Around the same time, I started writing about Fantasy Premier League (FPL) which is a game I love and have been playing for 17 years. Writing non-fiction differs greatly from writing fiction. Creating characters from scratch and trying to string together a plot is very enjoyable but mentally draining. Writing non-fiction, particularly about a subject which you know a lot about, is not as exciting but much easier from a continuous flow of words perspective. It’s more like brain dumping than creating.


Another thing which popped into my head was the old Fighting Fantasy books by Ian Livingstone and Steve Jackson. As a teenager, I used to love them. Being able to choose my way through the story was empowering. Should I go left or right? Should I fight the monster or run away? Should I rescue that character or leave him behind? I realised I had never come across any of these types of books for much younger readers, so I wrote one for my six-year-old son and tested it out on him. It was about 10,000 words and had 50 ‘choices’. He loved it.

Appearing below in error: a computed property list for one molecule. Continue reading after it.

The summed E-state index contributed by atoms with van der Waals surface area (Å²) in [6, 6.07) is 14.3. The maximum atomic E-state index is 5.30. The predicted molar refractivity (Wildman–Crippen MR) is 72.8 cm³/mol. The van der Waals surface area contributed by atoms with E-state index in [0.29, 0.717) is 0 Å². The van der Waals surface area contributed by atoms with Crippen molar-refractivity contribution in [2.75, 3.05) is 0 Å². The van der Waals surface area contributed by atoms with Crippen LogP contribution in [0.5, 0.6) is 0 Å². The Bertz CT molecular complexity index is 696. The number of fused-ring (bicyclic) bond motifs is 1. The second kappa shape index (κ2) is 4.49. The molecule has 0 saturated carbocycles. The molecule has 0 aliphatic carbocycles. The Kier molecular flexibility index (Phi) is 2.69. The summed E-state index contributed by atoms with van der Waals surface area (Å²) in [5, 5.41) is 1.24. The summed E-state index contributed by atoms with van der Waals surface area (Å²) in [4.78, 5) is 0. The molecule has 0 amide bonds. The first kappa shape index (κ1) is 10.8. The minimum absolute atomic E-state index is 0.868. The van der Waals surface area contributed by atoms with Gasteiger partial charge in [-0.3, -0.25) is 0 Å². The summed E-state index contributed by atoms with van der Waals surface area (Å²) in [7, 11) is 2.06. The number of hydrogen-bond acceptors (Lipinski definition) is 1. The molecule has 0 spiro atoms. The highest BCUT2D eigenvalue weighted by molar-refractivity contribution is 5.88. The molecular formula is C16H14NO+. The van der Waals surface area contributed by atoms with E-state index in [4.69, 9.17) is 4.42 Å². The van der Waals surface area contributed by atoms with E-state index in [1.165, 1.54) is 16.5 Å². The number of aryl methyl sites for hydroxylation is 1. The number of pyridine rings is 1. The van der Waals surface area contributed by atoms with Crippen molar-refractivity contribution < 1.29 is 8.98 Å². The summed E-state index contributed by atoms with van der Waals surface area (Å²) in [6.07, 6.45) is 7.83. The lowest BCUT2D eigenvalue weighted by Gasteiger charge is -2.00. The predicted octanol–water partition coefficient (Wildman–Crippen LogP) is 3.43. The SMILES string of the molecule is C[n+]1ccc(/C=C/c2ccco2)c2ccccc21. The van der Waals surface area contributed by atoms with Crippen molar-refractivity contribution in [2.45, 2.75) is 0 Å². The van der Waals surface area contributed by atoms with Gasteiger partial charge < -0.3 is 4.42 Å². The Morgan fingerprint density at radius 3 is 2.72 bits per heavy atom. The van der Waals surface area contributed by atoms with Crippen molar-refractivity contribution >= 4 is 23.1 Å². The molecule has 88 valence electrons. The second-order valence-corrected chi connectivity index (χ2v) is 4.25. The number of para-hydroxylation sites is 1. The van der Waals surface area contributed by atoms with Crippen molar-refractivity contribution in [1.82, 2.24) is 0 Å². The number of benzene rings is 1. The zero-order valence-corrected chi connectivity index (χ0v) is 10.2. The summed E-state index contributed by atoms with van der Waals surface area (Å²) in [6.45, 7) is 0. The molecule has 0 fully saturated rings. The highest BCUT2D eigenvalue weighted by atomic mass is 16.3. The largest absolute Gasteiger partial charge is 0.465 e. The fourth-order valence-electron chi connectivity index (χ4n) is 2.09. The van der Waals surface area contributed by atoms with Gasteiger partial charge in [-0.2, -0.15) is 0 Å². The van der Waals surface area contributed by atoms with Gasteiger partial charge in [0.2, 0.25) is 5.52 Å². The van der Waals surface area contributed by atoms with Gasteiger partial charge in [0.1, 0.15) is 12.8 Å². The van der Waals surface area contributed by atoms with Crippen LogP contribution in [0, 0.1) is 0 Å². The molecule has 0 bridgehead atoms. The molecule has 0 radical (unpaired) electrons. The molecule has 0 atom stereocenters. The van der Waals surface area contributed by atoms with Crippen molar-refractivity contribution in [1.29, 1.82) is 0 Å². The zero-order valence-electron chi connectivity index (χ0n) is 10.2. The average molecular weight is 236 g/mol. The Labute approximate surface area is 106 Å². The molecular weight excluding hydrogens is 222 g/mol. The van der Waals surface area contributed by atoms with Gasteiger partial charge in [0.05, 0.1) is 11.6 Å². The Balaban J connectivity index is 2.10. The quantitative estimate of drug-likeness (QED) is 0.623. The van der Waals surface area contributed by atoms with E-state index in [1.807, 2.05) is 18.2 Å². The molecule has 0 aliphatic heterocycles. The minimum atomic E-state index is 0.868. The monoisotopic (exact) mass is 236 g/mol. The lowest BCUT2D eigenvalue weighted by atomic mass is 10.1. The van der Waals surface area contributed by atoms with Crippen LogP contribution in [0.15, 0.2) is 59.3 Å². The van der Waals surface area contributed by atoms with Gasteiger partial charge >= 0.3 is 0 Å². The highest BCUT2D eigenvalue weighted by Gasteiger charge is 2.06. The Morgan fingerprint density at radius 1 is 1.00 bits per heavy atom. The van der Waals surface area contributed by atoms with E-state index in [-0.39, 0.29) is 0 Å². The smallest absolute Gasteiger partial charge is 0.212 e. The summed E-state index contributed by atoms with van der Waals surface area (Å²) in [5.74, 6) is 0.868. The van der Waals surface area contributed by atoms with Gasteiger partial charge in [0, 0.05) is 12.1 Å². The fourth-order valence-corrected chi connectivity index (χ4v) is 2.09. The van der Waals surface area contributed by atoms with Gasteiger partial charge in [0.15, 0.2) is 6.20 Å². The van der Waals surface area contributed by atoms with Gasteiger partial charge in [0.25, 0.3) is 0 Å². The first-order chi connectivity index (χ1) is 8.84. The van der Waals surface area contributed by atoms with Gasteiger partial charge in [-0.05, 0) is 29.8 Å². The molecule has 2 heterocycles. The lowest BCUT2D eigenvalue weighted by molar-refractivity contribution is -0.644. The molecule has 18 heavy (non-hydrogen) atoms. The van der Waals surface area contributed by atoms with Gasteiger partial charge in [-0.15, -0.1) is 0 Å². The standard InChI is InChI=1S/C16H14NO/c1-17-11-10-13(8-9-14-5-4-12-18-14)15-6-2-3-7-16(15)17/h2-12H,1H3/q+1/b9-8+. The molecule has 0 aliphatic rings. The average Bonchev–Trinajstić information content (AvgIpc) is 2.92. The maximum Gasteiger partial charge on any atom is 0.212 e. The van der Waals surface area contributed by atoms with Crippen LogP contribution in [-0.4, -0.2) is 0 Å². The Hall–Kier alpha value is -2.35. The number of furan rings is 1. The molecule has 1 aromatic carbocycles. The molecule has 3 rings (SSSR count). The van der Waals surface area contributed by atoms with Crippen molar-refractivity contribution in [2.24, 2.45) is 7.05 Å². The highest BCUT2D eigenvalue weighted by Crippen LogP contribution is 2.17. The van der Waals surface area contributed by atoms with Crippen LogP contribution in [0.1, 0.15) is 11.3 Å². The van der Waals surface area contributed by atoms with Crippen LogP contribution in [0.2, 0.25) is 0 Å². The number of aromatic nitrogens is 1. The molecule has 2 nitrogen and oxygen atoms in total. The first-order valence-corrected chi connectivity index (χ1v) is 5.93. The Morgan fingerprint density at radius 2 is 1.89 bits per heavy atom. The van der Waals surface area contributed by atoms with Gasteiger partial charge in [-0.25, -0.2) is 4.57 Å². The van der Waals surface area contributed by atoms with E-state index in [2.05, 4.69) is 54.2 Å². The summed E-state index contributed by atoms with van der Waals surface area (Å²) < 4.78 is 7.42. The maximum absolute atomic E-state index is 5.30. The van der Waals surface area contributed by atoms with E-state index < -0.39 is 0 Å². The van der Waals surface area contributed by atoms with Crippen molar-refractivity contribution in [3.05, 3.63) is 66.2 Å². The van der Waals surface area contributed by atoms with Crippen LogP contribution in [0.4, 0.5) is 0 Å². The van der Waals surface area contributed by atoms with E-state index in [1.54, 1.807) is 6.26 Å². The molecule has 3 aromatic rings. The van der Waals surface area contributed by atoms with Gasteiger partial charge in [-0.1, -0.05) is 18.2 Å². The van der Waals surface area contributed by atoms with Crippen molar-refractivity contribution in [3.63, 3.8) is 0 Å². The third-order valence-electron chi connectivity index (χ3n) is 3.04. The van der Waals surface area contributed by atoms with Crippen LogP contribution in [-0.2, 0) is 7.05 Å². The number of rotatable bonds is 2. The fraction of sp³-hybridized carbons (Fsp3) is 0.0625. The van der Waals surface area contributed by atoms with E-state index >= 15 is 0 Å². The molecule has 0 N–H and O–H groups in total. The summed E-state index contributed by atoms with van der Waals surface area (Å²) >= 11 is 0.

I tried it out on some of his school friends, and the feedback I received from their parents was outstanding. And so, the seeds of an interactive fantasy series (Adventure Quest) were sewn.


Where to next?


With my super-hero kid book, I wrote a first draft and edited it to death. I sent it off to a few beta readers and got some really useful feedback. After much self-editing, following each round of feedback, I eventually settled on the completed manuscript and, being very new to this, sent it off to The Literary Consultancy who arranged for a proper manuscript assessment by one of their ‘readers’. I was assigned to Martyn Beardsley, author of the Sir Gadabout books which were turned into an award winning series for CITV.


Over £200 lighter, I received a four-page assessment of my work. The feedback was honest, detailed and very helpful. I have heard horror stories of people wanting to tear out their own eyeballs with rage having read a manuscript assessment, but I found Martyn’s review of my book to be fair and well-informed.